Tuesday, December 18, 2007
Very Sad, Jane Rule Dies
from the New York Times:
Jane Rule, Canadian Novelist, Dies at 76
By MARGALIT FOX
Published: December 9, 2007
Jane Rule, a prominent Canadian writer whose first novel, “Desert of the Heart,” is considered a landmark work of lesbian fiction, died on Nov. 27 at her home on Galiano Island in British Columbia. She was 76.
The cause was complications of liver cancer, said Deborah Windsor, executive director of the Writers’ Union of Canada.
A major literary figure in Canada, Ms. Rule wrote seven novels as well as short stories and nonfiction. But it was for “Desert of the Heart” that she remained best known. Published by Macmillan in 1964, the book appeared five years before the Stonewall uprising, at a time when lesbians were all but invisible in mainstream letters. It told the story of a woman who goes to Reno, Nev., for a divorce and there finds love with a dynamic younger woman.
The novel was the basis for a film, “Desert Hearts,” released in 1985. Directed by Donna Deitch, it starred Helen Shaver, Patricia Charbonneau and Audra Lindley.
Ms. Rule’s other books, some of which also centered on lesbian themes, include the novels “This Is Not for You” (McCall, 1970); “Against the Season” (McCall, 1971); and “After the Fire” (Naiad Press, 1989); the story collection “Theme for Diverse Instruments” (Talonbooks, 1975); and a volume of criticism, “Lesbian Images” (Doubleday, 1975).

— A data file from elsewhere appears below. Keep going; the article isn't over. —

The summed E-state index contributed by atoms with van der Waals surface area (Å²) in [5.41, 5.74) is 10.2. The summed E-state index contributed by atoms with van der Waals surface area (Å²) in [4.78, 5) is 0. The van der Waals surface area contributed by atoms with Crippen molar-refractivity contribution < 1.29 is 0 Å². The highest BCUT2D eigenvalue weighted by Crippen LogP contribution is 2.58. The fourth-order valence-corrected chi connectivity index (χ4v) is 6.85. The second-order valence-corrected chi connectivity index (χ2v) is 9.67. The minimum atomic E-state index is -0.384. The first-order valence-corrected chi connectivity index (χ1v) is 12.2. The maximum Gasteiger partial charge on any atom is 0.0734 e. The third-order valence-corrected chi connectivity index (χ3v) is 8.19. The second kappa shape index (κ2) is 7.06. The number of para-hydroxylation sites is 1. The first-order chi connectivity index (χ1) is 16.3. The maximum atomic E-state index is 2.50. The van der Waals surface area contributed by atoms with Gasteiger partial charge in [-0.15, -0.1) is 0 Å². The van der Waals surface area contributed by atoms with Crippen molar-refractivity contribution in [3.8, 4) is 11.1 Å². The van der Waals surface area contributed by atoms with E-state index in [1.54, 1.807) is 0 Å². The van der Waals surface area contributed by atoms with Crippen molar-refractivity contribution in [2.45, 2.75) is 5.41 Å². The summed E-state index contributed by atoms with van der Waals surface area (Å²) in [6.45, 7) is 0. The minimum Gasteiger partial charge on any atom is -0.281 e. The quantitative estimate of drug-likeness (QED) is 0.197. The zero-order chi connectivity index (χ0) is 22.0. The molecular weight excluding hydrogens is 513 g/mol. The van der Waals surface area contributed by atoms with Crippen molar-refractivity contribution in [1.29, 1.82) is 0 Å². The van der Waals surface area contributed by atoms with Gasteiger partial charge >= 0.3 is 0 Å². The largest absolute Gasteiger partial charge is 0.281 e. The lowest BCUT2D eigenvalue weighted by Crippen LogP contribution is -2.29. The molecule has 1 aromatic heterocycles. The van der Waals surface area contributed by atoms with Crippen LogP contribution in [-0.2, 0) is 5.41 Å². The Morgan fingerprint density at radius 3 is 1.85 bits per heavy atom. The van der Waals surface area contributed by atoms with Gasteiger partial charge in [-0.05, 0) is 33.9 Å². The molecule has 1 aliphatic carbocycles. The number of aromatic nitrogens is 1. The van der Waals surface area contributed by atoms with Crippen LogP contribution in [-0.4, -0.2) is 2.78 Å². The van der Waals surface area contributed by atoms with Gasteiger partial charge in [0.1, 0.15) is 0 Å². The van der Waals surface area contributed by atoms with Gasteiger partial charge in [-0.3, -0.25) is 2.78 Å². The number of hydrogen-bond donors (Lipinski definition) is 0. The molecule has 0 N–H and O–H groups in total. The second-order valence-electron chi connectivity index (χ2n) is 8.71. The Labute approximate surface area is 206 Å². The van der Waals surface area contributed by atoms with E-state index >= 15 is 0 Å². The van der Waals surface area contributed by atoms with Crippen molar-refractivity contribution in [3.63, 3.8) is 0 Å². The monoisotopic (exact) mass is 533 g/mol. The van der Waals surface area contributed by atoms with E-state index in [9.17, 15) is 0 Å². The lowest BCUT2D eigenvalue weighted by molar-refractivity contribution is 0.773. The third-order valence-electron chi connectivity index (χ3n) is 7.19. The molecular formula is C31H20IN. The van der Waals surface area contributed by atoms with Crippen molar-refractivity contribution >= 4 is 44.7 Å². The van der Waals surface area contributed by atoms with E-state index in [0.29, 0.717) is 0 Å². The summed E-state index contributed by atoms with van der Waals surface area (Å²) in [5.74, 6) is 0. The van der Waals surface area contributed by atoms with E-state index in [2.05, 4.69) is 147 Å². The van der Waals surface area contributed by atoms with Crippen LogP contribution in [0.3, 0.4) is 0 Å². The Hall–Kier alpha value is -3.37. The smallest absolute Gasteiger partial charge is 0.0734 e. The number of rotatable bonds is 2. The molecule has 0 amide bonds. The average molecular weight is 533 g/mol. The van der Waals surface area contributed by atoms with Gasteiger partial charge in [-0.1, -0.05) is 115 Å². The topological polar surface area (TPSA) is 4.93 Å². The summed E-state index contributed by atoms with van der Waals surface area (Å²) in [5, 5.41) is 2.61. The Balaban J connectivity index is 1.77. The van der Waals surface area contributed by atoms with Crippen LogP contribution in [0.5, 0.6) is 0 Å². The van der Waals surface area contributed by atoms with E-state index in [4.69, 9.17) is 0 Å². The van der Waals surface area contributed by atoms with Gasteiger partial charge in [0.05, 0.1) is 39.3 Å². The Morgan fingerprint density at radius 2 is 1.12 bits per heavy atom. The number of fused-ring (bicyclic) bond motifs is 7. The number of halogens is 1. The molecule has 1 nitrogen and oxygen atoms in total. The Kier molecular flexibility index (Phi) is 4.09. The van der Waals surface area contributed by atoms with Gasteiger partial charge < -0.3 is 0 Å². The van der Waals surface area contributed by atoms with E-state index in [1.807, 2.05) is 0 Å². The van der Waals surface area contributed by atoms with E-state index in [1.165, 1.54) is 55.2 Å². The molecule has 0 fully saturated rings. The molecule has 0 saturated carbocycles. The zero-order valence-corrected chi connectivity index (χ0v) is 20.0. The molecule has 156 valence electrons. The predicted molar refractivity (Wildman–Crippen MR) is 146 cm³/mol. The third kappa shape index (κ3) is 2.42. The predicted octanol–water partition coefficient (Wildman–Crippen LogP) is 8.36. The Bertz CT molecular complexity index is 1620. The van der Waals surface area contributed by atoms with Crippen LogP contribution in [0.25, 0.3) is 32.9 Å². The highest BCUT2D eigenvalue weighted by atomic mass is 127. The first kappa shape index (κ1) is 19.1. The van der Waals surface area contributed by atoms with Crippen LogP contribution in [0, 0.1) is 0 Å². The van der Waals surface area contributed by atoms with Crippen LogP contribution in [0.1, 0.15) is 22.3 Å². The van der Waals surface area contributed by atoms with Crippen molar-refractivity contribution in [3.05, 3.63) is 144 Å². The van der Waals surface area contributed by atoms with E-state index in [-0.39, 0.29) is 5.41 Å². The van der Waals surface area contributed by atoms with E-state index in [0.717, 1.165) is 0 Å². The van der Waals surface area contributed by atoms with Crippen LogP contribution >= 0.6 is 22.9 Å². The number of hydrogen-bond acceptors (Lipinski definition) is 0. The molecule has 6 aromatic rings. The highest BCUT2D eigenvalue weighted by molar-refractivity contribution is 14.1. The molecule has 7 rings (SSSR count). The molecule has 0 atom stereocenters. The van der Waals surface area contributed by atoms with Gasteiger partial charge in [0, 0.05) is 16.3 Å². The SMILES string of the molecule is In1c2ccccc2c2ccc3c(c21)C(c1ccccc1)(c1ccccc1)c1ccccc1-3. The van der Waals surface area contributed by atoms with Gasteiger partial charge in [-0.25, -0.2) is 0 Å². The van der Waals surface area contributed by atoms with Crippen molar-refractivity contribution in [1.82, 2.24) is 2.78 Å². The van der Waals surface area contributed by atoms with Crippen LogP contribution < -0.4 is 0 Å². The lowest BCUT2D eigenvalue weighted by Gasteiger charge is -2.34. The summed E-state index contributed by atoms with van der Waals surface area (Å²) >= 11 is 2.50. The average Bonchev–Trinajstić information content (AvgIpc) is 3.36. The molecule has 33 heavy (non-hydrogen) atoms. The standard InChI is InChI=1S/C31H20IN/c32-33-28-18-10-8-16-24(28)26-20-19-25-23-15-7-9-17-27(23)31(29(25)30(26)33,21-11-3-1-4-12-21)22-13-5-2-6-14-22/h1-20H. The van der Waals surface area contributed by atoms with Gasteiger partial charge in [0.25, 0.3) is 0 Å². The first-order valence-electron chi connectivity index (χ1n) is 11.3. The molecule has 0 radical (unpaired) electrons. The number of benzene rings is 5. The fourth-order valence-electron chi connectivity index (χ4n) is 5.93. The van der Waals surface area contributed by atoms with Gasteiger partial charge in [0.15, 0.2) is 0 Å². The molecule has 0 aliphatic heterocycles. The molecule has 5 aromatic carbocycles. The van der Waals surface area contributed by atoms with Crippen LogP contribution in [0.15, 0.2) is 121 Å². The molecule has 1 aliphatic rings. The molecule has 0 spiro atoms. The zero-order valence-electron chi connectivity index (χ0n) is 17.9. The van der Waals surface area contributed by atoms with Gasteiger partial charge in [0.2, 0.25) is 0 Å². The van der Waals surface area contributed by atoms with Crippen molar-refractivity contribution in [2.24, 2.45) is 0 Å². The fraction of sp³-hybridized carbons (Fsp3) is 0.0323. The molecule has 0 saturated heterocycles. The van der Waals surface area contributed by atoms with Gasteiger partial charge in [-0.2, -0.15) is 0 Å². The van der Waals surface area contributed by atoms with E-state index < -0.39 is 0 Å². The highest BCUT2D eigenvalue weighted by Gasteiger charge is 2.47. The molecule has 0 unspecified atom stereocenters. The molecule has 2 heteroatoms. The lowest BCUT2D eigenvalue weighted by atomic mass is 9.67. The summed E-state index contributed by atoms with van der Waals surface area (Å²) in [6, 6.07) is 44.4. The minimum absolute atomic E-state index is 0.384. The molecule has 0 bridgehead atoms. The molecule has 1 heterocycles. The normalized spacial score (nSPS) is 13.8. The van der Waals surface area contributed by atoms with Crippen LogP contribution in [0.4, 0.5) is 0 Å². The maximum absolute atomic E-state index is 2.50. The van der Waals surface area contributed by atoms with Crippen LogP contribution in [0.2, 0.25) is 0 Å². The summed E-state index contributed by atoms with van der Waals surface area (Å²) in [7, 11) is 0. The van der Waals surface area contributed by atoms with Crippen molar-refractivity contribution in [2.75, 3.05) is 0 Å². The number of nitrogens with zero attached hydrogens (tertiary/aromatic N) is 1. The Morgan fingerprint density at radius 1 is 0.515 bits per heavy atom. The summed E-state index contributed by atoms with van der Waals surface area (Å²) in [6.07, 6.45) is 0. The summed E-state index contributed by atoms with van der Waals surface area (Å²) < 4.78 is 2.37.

Jane Vance Rule was born on March 28, 1931, in Plainfield, N.J., and raised in the Midwest and California. She earned a bachelor’s degree in English from Mills College in 1952. In 1954 she joined the faculty of the Concord Academy, a private school in Massachusetts. There Ms. Rule met Helen Sonthoff, a fellow faculty member who became her life partner. They settled in Vancouver in 1956.
Ms. Sonthoff died in 2000, at 83. Information on other survivors could not be confirmed.
Ms. Rule, who became a Canadian citizen in the 1960s, was awarded the Order of British Columbia in 1998 and the Order of Canada last year.
Over the years Ms. Rule’s opposition to government censorship of gay and lesbian books made her a highly visible public presence in Canada. She did not, however, support same-sex marriage, which was legalized there in 2005.
“To be forced back into the heterosexual cage of coupledom is not a step forward but a step back into state-imposed definitions of relationship,” Ms. Rule wrote in BC Bookworld, a Canadian trade periodical, in 2001. “With all that we have learned, we should be helping our heterosexual brothers and sisters out of their state-defined prisons, not volunteering to join them there.
ed. note Jane Rule was the first author I read where the couples didn't end up killings themselves or going off with a man. She was a wonderful writer and I will miss her. I had the honor of meeting her once on a rare visit to NY.